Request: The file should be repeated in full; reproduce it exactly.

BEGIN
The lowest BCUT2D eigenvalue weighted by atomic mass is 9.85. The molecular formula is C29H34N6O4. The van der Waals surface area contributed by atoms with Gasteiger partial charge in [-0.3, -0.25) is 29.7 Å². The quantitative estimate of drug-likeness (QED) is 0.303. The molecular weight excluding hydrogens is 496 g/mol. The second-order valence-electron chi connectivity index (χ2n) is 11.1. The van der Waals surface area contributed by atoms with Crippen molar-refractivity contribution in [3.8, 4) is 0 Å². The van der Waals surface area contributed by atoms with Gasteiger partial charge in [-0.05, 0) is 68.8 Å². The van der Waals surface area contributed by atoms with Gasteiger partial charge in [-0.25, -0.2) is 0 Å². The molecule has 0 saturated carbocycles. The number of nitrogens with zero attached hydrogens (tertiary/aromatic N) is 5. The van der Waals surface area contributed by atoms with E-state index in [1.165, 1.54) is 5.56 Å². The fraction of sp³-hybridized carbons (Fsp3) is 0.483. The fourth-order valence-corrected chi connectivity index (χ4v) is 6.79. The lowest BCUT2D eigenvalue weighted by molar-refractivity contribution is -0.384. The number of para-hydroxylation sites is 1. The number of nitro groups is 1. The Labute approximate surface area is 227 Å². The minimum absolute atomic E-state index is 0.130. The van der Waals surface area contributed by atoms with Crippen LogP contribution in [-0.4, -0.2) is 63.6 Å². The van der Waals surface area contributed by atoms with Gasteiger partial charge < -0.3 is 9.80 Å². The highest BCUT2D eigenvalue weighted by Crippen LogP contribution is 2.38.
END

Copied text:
The lowest BCUT2D eigenvalue weighted by atomic mass is 9.85. The molecular formula is C29H34N6O4. The van der Waals surface area contributed by atoms with Gasteiger partial charge in [-0.3, -0.25) is 29.7 Å². The quantitative estimate of drug-likeness (QED) is 0.303. The molecular weight excluding hydrogens is 496 g/mol. The second-order valence-electron chi connectivity index (χ2n) is 11.1. The van der Waals surface area contributed by atoms with Crippen molar-refractivity contribution in [3.8, 4) is 0 Å². The van der Waals surface area contributed by atoms with Gasteiger partial charge in [-0.05, 0) is 68.8 Å². The van der Waals surface area contributed by atoms with Gasteiger partial charge in [-0.25, -0.2) is 0 Å². The molecule has 0 saturated carbocycles. The number of nitrogens with zero attached hydrogens (tertiary/aromatic N) is 5. The van der Waals surface area contributed by atoms with E-state index in [1.165, 1.54) is 5.56 Å². The fraction of sp³-hybridized carbons (Fsp3) is 0.483. The fourth-order valence-corrected chi connectivity index (χ4v) is 6.79. The lowest BCUT2D eigenvalue weighted by molar-refractivity contribution is -0.384. The number of para-hydroxylation sites is 1. The number of nitro groups is 1. The Labute approximate surface area is 227 Å². The minimum absolute atomic E-state index is 0.130. The van der Waals surface area contributed by atoms with Crippen LogP contribution in [-0.4, -0.2) is 63.6 Å². The van der Waals surface area contributed by atoms with Gasteiger partial charge < -0.3 is 9.80 Å². The highest BCUT2D eigenvalue weighted by Crippen LogP contribution is 2.38.